ISP: Assignment 5
The assignment is due at the beginning of class on Monday, December 6; the Corba question is due on Friday, December 10. Please follow the instructions in submitting your assignment.
- IPC: We have discussed a number of IPC mechanisms in
class. In this assignment, you are to compare important properties of
these mechanisms. Investigate the following:
Compare the following mechanisms:
- Can the sender/producer process terminate and the consumer "pick up"
the data if it starts after the producer process has terminated?
- How can an external observer detect whether and how much data there
is waiting to be read, without interfering with the data? (An external
observer is another process on the same machine, e.g., a user running a
shell. It is allowable to pass a file name or other identifying
information to the external observer.) Note that this is not possible
with some IPC mechanisms.
- What is the data transfer speed between two processes, when
transferring large messages (4 kB, say)?
- Is there flow control and if so, how much data can the sender send
before it blocks, if the receiver is not reading from the IPC mechanism?
(This question does not apply to shared memory, obviously.)
- Unix sockets, both datagram and stream;
- network sockets on the same host, both datagram and stream;
- message queues;
- SysV shared memory.
You can either write one program that forks a client and a server or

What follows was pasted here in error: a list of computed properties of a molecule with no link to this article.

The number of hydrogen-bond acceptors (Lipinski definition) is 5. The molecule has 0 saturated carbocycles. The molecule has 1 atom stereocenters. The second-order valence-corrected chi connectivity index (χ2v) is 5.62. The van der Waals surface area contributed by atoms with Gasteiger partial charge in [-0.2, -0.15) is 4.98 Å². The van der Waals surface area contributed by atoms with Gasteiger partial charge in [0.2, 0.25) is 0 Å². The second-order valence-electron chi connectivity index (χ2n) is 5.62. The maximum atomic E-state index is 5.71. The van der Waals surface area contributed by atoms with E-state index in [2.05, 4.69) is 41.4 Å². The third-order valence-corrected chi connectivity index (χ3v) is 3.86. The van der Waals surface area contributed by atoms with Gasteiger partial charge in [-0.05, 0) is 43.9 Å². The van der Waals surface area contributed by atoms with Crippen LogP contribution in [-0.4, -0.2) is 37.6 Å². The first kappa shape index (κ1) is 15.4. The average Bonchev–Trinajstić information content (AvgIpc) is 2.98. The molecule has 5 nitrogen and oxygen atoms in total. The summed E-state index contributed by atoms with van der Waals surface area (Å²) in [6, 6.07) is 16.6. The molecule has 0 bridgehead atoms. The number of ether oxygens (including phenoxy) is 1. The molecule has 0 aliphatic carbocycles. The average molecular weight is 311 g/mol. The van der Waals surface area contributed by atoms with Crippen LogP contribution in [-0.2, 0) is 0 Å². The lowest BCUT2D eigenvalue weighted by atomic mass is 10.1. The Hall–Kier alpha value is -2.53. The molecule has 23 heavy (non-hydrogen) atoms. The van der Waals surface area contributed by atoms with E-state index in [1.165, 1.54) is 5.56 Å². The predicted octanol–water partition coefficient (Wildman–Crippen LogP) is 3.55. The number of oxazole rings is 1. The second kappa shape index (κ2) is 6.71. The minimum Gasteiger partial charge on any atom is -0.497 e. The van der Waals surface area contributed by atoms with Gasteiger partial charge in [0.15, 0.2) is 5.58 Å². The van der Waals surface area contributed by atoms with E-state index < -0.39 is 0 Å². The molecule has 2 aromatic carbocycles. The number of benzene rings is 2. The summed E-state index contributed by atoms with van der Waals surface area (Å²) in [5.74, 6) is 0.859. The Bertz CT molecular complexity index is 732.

write separate client and server programs that test the properties above
and measure the speed. (
obviously will have to be done as a single program to pass around file
The communication mechanism should be selectable by the -c
flag, with the names unix, network, msg,
- Memory mapping: Investigate the write-through and
synchronization behavior of memory mapping. In particular, write a
program that tests whether
The file reading and writing can be done in the same process.
- writing to mapped memory is immediately reflected in the
- modifying the file is immediately reflected in the memory
- Corba: Build a file transfer application using Corba.
The client should be able to request a file by name (get operation) and
obtain its size and modification date (directory operation). Measure
the latency of the directory operation and the throughput of the file
transfer. Compare the latency to the RPC latency measured in the last
assignment; you only have to compare overall latency, not worry about
the marshalling time separately. To gain a feeling for the overhead for
bulk transfers, compare the file transfer speed to ftp. To avoid the
impact of NFS, store the source and destination file in the
Hints on running Corba are available,
including a sample Makefile.
by Henning Schulzrinne